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Publication YearIssue Date 
  Theatre
October 27, 2005
  Theatre Review: The sublime Syringa TreePDF files may take a moment to load

A standing ovation has be- come a courtesy to the performers, like an effort sticker on a junior high report card. Too often theater-goes clamour out of their seats to applaud performances deserving no more than a gentle tossing of overripe vegetables. Despite the overused ovation, some acts truly deserve them and a crowds' reactions are plain to see--whether it's in the speed at which they rise or the fury of their hands coming together, there's no mistaking an audience's adoration for an outstanding play.

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October 27, 2005
  Theatre Review: Wingfield's Inferno not hellishPDF files may take a moment to load

As midterms near their end and there is a bit of a gap in the stress before papers are due, a good comedy can be the perfect thing to help get you through to the end of the semester. This is exactly what Theatre Calgary's second production of the season, Wingfield's Inferno, delivers. This one man show starring Rod Beattie starts off with a laugh and keeps them coming right through the entire production.

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October 20, 2005
  Theatre Preview: Plays for AlbertaPDF files may take a moment to load

In celebration of Alberta's Centennial the University of Calgary Drama Department is putting on two plays by Gwen Pharis Ringwood, one of Alberta's most respected dramatists. Ringwood, a recipient of the Canadian Drama Award, the Eric Hamber Trophy, as well as honourary doctorates from the Universities of Victoria and Lethbridge, is best known for her depiction of the stark realities of prairie life. The two plays being presented, Pasque Flower and Still Stands the House are no exceptions.

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October 13, 2005
  Theatre Preview: The Syringa TreePDF files may take a moment to load

A Syringia is a flowered tree indigenous to South Africa, hearty enough to bear the country's immoderate climate. Like how rose flowers symbolize romantic love, Syringia's symbolize memory and love of one's family. In The Syringia Tree, an award-winning play by Pamela Gein, the tree represents solidarity, family and refuge from oppression.

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October 13, 2005
  Thatre Preview: Fall Bill won't fall downPDF files may take a moment to load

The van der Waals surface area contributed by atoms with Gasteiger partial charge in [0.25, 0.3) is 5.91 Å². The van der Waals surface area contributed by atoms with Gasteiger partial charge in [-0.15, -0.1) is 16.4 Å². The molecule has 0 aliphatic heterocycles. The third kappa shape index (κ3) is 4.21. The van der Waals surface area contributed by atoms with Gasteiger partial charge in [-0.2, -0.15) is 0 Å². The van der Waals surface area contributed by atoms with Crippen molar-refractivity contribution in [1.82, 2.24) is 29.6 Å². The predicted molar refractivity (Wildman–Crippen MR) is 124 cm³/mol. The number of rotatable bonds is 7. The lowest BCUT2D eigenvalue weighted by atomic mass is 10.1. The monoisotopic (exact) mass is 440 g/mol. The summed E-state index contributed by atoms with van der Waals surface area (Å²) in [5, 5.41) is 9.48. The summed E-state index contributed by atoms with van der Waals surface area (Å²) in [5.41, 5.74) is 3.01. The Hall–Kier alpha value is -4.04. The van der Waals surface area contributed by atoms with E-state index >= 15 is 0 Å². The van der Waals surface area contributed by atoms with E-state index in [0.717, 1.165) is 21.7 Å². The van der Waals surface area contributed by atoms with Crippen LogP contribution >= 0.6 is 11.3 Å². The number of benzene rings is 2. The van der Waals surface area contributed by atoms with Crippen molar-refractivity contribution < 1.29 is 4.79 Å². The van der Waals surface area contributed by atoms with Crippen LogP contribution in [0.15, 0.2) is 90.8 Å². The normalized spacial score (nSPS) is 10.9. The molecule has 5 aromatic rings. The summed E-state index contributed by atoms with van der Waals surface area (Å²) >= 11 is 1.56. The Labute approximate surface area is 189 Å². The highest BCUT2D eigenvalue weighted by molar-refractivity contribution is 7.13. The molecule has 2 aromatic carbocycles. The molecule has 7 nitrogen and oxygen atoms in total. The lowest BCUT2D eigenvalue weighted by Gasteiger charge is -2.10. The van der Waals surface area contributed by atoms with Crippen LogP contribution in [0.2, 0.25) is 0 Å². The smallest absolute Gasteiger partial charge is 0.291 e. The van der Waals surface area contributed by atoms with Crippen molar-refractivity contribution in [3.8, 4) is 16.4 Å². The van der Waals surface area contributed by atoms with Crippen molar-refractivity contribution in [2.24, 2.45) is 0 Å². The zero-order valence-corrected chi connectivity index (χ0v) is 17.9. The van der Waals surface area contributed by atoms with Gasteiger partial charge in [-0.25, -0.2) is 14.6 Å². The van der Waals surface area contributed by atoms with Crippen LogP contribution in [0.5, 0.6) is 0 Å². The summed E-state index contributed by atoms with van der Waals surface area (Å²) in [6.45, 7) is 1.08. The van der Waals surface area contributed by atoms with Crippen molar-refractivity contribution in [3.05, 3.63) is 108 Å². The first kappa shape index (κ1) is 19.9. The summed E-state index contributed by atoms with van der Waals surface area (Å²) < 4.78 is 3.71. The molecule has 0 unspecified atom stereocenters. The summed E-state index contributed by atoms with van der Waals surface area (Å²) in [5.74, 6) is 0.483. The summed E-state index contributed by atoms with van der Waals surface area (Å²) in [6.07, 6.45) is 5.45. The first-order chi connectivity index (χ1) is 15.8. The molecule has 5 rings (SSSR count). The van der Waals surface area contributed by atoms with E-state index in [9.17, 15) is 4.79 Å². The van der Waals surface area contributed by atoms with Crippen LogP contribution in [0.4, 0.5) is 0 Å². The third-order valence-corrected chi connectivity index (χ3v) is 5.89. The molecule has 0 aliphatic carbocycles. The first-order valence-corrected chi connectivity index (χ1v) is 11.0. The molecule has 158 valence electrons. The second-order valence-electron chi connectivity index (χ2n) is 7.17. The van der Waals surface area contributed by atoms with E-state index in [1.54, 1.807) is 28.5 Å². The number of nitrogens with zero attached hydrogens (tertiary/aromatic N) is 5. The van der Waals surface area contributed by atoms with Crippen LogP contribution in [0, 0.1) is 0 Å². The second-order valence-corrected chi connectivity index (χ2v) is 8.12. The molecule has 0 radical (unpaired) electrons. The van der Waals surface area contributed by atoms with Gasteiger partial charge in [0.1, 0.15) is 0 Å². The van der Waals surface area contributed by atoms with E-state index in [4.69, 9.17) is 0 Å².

The weight of society's expectations is something we all deal with but rarely talk about. With the presentation of the upcoming double bill, Fall Bill Volume 2, THEATREboom artistic directors Joel Smith and Evan Rothery bring the topic to centre stage--literally. Both plays on the bill this year centre around characters unsatisfied with their positions in life, audiences catch up with them as they attempt to find their way. The first of the two plays, Gary, was co-written by Smith.

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October 06, 2005
  Theatre Preview: Bonding through sufferingPDF files may take a moment to load

Imagine losing your family, job, significant other and house all in the last three months of your life. This is the situation faced by Karen, a character in Knox United Church's play Bonds.

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October 06, 2005
  Theatre Preview: Apple a theatrical treatPDF files may take a moment to load

The apple is one naughty fruit. Ever since John Milton deemed the apple as the forbidden fruit in Paradise Lost, the round, red fruit has found notoriety in popular culture. In Snow White the jealous queen attempts to destroy the titular heroine with a poisoned apple. In the opening credits to Desperate Housewives the four main characters, smiling coyly, catch apples in their hands. The expression "rotten apple" refers to a bad individual among several good ones, often spoiling the group.

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September 22, 2005
  Theatre Review: Theatre Calgary works miraclesPDF files may take a moment to load

As Theatre Calgary's new play The Miracle Worker starts, the only thing visible on the stage is a pump, as inescapable a symbol for water as it is for William Gibson's influential play. Like adding fresh water to an already thriving plant, the cast of mostly new members to the always-reliable Theatre Calgary only makes a good thing better.

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September 22, 2005
  Theatre Preview: Recklessly good theatrePDF files may take a moment to load

Coming off its most successful season yet, Calgary's Mob Hit Productions hopes to improve even more with Reckless by Craig Lucas. The company, co-founded by a group of U of C theatre students five years ago, has a history of staging wacky productions, from Timothy Findley's Elizabeth Rex--yes, you read that correctly--to Fully Committed, in which one actor played 40 characters.

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September 15, 2005
  Theatre PReview: Rock me AmadeusPDF files may take a moment to load

With the downfall of popular culture it's no surprise the majority of music today is performed by little boys in black t-shirts and baggy pants. What happened to the good ol' days when showmanship--eyeliner doesn't count--really meant something? What happened to tiger-skin trousers and three foot high pink wigs? No, this isn't referring to the arena rock bands of the '70s but the performers of the baroque era. As it happens, so is Alberta Theatre Project's artistic director Bob White.

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